Co-Authors: Matthew I. Milowsky, Peter H. O'Donnell, Ajjai Shivaram Alva, Marisa Kollmeier, Tracy L Rose, Sean Pitroda, Samuel D. Kaffenberger, Jonathan E. Rosenberg, Kaitlyn Francese, Tsivia Hochman, Judith D Goldberg, Sarah Griglun, Dayna Leis, Gary D. Steinberg, James Wysock, Peter B. Schiff, Nicholas J. Sanfilippo, Samir Taneja, William C. Huang; University of North Carolina Department of Medicine, Division of Hematology/Oncology, Chapel Hill, NC; University of Chicago Comprehensive Cancer Center, Chicago, IL; University of Michigan Rogel Cancer Center, Ann Arbor, MI; Memorial Sloan Kettering Cancer Center, New York, NY; The University of North Carolina at Chapel Hill (UNC-CH) School of Medicine and UNC Lineberger Comprehensive Cancer Center, Chapel Hill, NC; University of Chicago, Chicago, IL; University of Michigan, Ann Arbor, MI; Genitourinary Medical Oncology Service, Division of Solid Tumor Oncology, Memorial Sloan Kettering Cancer Center, New York, NY; New York University School of Medicine, New York, NY; Department of Surgery, The University of Chicago Medicine, Chicago, IL; Department of Urology, New York University School of Medicine, New York, NY; Laura and Isaac Perlmutter Cancer Center, NYU Langone Health, New York, NY; Weill Cornell Medicine, New York, NY; NYU Langone Health, New York, NY; NYU Langone Medical Center, New York, NY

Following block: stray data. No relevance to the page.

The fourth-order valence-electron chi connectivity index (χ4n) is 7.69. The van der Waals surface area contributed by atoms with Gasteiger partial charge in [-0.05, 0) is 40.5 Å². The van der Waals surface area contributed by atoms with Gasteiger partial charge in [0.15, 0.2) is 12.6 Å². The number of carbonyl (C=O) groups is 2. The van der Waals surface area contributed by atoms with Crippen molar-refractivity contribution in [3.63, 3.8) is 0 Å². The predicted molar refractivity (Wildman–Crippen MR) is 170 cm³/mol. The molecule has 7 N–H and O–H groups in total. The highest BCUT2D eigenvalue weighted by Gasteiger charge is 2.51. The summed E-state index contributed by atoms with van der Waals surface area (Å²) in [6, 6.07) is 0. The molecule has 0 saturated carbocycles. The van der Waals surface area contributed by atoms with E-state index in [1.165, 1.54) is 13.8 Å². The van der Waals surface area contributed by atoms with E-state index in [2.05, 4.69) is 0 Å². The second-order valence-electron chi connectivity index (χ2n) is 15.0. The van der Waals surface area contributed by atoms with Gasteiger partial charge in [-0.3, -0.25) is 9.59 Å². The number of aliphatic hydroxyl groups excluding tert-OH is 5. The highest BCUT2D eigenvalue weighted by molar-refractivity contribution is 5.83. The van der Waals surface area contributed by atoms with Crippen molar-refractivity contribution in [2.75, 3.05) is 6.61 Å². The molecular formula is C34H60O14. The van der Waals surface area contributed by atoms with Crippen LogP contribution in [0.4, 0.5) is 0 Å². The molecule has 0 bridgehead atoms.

1. Kulkarni GS, Hermanns T, Wei Y, et al. Propensity score analysis of radical cystectomy versus bladder-sparing trimodal therapy in the setting of a multidisciplinary bladder cancer clinic. J Clin Oncol 2017;35(20):2299-2305.
  2. Mak RH, Hunt D, Shipley WU, et al. Long-term outcomes in patients with muscle-invasive bladder cancer after selected bladder-preserving combined-modality therapy: A pooled analysis of Radiation Therapy Oncology Group protocols 8802, 8903, 9506, 9706, 9906, and 0233. J Clin Oncol. 2014 Dec 1;32(34):3801-3909.